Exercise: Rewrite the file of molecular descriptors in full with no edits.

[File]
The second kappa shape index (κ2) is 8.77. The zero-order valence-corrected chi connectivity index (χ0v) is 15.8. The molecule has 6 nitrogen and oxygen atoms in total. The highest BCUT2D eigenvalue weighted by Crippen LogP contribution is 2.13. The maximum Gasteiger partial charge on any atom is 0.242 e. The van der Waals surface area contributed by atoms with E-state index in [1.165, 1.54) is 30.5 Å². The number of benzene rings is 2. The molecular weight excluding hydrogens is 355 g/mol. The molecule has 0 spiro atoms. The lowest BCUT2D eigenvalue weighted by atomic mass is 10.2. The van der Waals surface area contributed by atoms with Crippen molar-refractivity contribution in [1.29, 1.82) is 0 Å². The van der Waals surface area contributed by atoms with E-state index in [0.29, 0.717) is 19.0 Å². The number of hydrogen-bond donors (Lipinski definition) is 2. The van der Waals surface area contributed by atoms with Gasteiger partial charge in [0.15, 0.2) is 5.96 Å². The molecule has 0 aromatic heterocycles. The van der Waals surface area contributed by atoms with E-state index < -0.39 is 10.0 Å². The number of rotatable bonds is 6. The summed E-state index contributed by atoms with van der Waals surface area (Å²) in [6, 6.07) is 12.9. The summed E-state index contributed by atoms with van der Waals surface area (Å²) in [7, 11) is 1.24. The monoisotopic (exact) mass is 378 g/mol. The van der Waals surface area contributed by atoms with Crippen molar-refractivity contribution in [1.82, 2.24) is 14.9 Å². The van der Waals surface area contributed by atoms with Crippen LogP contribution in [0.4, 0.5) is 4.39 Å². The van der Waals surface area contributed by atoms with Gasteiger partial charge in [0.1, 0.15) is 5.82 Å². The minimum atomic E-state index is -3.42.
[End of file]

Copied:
The second kappa shape index (κ2) is 8.77. The zero-order valence-corrected chi connectivity index (χ0v) is 15.8. The molecule has 6 nitrogen and oxygen atoms in total. The highest BCUT2D eigenvalue weighted by Crippen LogP contribution is 2.13. The maximum Gasteiger partial charge on any atom is 0.242 e. The van der Waals surface area contributed by atoms with E-state index in [1.165, 1.54) is 30.5 Å². The number of benzene rings is 2. The molecular weight excluding hydrogens is 355 g/mol. The molecule has 0 spiro atoms. The lowest BCUT2D eigenvalue weighted by atomic mass is 10.2. The van der Waals surface area contributed by atoms with Crippen molar-refractivity contribution in [1.29, 1.82) is 0 Å². The van der Waals surface area contributed by atoms with E-state index in [0.29, 0.717) is 19.0 Å². The number of hydrogen-bond donors (Lipinski definition) is 2. The van der Waals surface area contributed by atoms with Gasteiger partial charge in [0.15, 0.2) is 5.96 Å². The molecule has 0 aromatic heterocycles. The van der Waals surface area contributed by atoms with E-state index < -0.39 is 10.0 Å². The number of rotatable bonds is 6. The summed E-state index contributed by atoms with van der Waals surface area (Å²) in [6, 6.07) is 12.9. The summed E-state index contributed by atoms with van der Waals surface area (Å²) in [7, 11) is 1.24. The monoisotopic (exact) mass is 378 g/mol. The van der Waals surface area contributed by atoms with Crippen molar-refractivity contribution in [1.82, 2.24) is 14.9 Å². The van der Waals surface area contributed by atoms with Crippen LogP contribution in [0.4, 0.5) is 4.39 Å². The van der Waals surface area contributed by atoms with Gasteiger partial charge in [0.1, 0.15) is 5.82 Å². The minimum atomic E-state index is -3.42.